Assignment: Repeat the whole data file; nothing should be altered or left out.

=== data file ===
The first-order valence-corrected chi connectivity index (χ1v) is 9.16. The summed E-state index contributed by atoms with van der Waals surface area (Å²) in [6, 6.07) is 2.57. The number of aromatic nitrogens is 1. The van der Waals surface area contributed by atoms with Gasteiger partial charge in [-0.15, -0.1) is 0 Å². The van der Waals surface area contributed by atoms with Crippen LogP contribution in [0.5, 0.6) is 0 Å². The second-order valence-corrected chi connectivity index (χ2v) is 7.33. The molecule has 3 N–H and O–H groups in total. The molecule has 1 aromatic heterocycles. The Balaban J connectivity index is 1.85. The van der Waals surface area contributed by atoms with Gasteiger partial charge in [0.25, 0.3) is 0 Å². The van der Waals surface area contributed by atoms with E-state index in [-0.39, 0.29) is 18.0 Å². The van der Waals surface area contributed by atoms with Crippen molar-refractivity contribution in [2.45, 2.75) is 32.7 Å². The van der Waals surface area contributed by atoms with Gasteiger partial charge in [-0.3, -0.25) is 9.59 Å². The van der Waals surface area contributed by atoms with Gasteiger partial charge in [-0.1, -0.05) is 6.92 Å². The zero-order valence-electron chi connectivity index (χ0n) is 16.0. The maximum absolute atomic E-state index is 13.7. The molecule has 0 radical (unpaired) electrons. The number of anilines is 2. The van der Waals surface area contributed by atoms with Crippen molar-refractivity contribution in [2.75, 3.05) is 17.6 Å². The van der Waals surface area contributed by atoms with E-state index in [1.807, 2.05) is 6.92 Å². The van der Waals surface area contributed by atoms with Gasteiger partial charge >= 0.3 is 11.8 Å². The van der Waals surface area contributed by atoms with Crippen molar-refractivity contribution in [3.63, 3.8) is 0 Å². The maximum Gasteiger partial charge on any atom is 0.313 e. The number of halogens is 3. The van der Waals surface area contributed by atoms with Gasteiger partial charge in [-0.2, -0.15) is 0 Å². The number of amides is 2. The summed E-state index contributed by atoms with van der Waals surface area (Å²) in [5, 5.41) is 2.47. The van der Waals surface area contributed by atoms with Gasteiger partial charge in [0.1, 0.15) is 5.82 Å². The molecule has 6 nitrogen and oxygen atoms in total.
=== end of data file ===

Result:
The first-order valence-corrected chi connectivity index (χ1v) is 9.16. The summed E-state index contributed by atoms with van der Waals surface area (Å²) in [6, 6.07) is 2.57. The number of aromatic nitrogens is 1. The van der Waals surface area contributed by atoms with Gasteiger partial charge in [-0.15, -0.1) is 0 Å². The van der Waals surface area contributed by atoms with Crippen LogP contribution in [0.5, 0.6) is 0 Å². The second-order valence-corrected chi connectivity index (χ2v) is 7.33. The molecule has 3 N–H and O–H groups in total. The molecule has 1 aromatic heterocycles. The Balaban J connectivity index is 1.85. The van der Waals surface area contributed by atoms with Gasteiger partial charge in [0.25, 0.3) is 0 Å². The van der Waals surface area contributed by atoms with E-state index in [-0.39, 0.29) is 18.0 Å². The van der Waals surface area contributed by atoms with Crippen molar-refractivity contribution in [2.45, 2.75) is 32.7 Å². The van der Waals surface area contributed by atoms with Gasteiger partial charge in [-0.3, -0.25) is 9.59 Å². The van der Waals surface area contributed by atoms with Gasteiger partial charge in [-0.1, -0.05) is 6.92 Å². The zero-order valence-electron chi connectivity index (χ0n) is 16.0. The maximum absolute atomic E-state index is 13.7. The molecule has 0 radical (unpaired) electrons. The number of anilines is 2. The van der Waals surface area contributed by atoms with Crippen molar-refractivity contribution in [2.75, 3.05) is 17.6 Å². The van der Waals surface area contributed by atoms with E-state index in [1.807, 2.05) is 6.92 Å². The van der Waals surface area contributed by atoms with Gasteiger partial charge >= 0.3 is 11.8 Å². The van der Waals surface area contributed by atoms with Crippen molar-refractivity contribution in [3.63, 3.8) is 0 Å². The maximum Gasteiger partial charge on any atom is 0.313 e. The number of halogens is 3. The van der Waals surface area contributed by atoms with Gasteiger partial charge in [-0.2, -0.15) is 0 Å². The number of amides is 2. The summed E-state index contributed by atoms with van der Waals surface area (Å²) in [5, 5.41) is 2.47. The van der Waals surface area contributed by atoms with Gasteiger partial charge in [0.1, 0.15) is 5.82 Å². The molecule has 6 nitrogen and oxygen atoms in total.